National Student Survey (NSS)

Previous graduates have found employment in news organisations, advertising, digital media, education, market research, media production, public relations and publishing. Graduates can also go on to undertake postgraduate study.

Between 2016 and 2020 we're investing £125 million in the London Metropolitan University campus, moving all of our activity to our current Holloway campus in Islington, north London. This will mean the teaching location of some courses will change over time.

Whether you will be affected will depend on the duration of your course, when you start and your mode of study. The earliest moves affecting new students will be in September 2018. This may mean you begin your course at one location, but over the duration of the course you are relocated to one of our other campuses. Our intention is that no full-time student will change campus more than once during a course of typical duration.

All students will benefit from our move to one campus, which will allow us to develop state-of-the-art facilities, flexible teaching areas and stunning social spaces.

Please note, in addition to the tuition fee there may be additional costs for things like equipment, materials, printing, textbooks, trips or professional body fees.

Additionally, there may be other activities that are not formally part of your course and not required to complete your course, but which you may find helpful (for example, optional field trips). The costs of these are additional to your tuition fee and the fees set out above and will be notified when the activity is being arranged.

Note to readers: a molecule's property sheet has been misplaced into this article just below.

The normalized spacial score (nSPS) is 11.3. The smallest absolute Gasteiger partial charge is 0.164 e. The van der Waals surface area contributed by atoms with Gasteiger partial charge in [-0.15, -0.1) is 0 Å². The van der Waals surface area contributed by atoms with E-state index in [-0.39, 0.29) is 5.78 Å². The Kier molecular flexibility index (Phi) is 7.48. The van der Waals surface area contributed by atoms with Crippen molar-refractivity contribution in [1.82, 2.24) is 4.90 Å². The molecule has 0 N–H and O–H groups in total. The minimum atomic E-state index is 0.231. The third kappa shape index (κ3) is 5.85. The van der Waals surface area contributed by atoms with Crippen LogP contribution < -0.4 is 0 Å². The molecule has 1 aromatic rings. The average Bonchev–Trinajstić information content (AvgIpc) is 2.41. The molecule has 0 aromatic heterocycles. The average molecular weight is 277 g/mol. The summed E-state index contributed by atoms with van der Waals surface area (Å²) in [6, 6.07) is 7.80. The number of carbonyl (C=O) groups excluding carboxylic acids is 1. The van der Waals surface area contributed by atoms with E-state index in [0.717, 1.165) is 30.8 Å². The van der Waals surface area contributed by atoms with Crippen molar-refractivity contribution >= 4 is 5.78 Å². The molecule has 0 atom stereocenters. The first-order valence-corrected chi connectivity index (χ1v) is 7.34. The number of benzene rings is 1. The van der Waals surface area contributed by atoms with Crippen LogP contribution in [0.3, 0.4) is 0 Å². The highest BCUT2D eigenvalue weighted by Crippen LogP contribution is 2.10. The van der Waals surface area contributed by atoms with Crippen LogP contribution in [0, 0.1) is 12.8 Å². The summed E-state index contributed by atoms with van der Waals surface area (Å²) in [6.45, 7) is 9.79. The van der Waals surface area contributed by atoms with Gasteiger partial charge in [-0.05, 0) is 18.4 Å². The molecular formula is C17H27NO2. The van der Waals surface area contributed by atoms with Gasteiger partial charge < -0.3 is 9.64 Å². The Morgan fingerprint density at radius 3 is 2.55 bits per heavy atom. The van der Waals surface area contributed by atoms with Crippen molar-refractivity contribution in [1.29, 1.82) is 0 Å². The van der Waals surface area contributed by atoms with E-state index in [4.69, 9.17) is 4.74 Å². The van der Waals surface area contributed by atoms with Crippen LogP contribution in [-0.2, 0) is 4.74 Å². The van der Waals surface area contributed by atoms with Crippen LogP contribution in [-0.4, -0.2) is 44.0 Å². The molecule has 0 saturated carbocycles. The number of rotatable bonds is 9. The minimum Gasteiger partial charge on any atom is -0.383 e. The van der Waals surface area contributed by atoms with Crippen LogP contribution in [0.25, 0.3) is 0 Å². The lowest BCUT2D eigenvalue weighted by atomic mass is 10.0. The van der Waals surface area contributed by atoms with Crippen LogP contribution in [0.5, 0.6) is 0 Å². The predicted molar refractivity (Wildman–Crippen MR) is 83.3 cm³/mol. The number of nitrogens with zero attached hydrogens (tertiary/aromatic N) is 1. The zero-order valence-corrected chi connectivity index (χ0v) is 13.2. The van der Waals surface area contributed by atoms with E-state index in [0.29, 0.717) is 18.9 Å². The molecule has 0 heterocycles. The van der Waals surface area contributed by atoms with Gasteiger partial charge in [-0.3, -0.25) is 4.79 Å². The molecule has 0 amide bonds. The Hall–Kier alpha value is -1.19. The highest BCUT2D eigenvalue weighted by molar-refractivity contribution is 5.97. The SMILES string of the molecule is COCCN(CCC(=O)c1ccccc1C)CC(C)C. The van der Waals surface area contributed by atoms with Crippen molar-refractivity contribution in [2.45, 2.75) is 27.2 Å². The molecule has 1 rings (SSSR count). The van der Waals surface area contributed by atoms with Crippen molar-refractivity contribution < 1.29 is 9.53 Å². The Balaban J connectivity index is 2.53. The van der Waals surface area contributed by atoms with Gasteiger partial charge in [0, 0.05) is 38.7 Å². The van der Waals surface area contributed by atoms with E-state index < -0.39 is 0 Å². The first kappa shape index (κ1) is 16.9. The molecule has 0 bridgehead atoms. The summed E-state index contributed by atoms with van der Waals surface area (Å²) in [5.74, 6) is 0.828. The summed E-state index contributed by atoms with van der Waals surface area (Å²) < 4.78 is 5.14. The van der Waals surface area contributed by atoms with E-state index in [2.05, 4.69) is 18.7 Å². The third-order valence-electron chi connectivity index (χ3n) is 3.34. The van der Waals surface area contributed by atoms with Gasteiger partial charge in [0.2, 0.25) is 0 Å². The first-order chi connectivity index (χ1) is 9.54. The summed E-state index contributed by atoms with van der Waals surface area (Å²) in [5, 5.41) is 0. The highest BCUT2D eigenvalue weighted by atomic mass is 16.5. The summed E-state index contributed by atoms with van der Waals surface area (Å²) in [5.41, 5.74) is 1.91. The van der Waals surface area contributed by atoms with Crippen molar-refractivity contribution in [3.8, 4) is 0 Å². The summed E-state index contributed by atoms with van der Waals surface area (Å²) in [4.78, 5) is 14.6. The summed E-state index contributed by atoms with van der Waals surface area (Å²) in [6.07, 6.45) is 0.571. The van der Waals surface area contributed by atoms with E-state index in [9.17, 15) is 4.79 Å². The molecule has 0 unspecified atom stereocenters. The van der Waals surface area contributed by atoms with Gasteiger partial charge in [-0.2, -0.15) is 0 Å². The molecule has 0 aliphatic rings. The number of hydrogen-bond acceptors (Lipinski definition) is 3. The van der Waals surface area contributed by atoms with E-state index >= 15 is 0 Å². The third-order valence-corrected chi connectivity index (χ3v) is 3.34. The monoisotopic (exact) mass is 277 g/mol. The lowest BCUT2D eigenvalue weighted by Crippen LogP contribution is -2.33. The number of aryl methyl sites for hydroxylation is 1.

Unistats is the official site that allows you to search for and compare data and information on university and college courses from across the UK. The widget(s) below draw data from the corresponding course on the Unistats website. If a course is taught both full-time and part-time, one widget for each mode of study will be displayed here.

How to apply

Applying for January 2018

You could start this course as soon as January 2018.

To begin a course starting in January you can apply directly to the University online (simply click the apply now button), make an application via UCAS or call our January hotline on .

If you're a UK/EU applicant applying for full-time study you must apply via UCAS unless otherwise specified.

UK/EU applicants for part-time study should apply direct to the University.

Non-EU applicants for full-time study may choose to apply via UCAS or apply direct to the University. Non-EU applicants for part-time study should apply direct to the University, but please note that if you require a Tier 4 visa you are not able to study on a part-time basis.

When to apply

The University and Colleges Admissions Service (UCAS) accepts applications for full-time courses starting in September from one year before the start of the course. Our UCAS institution code is L68.

If you will be applying direct to the University you are advised to apply as early as possible as we will only be able to consider your application if there are places available on the course.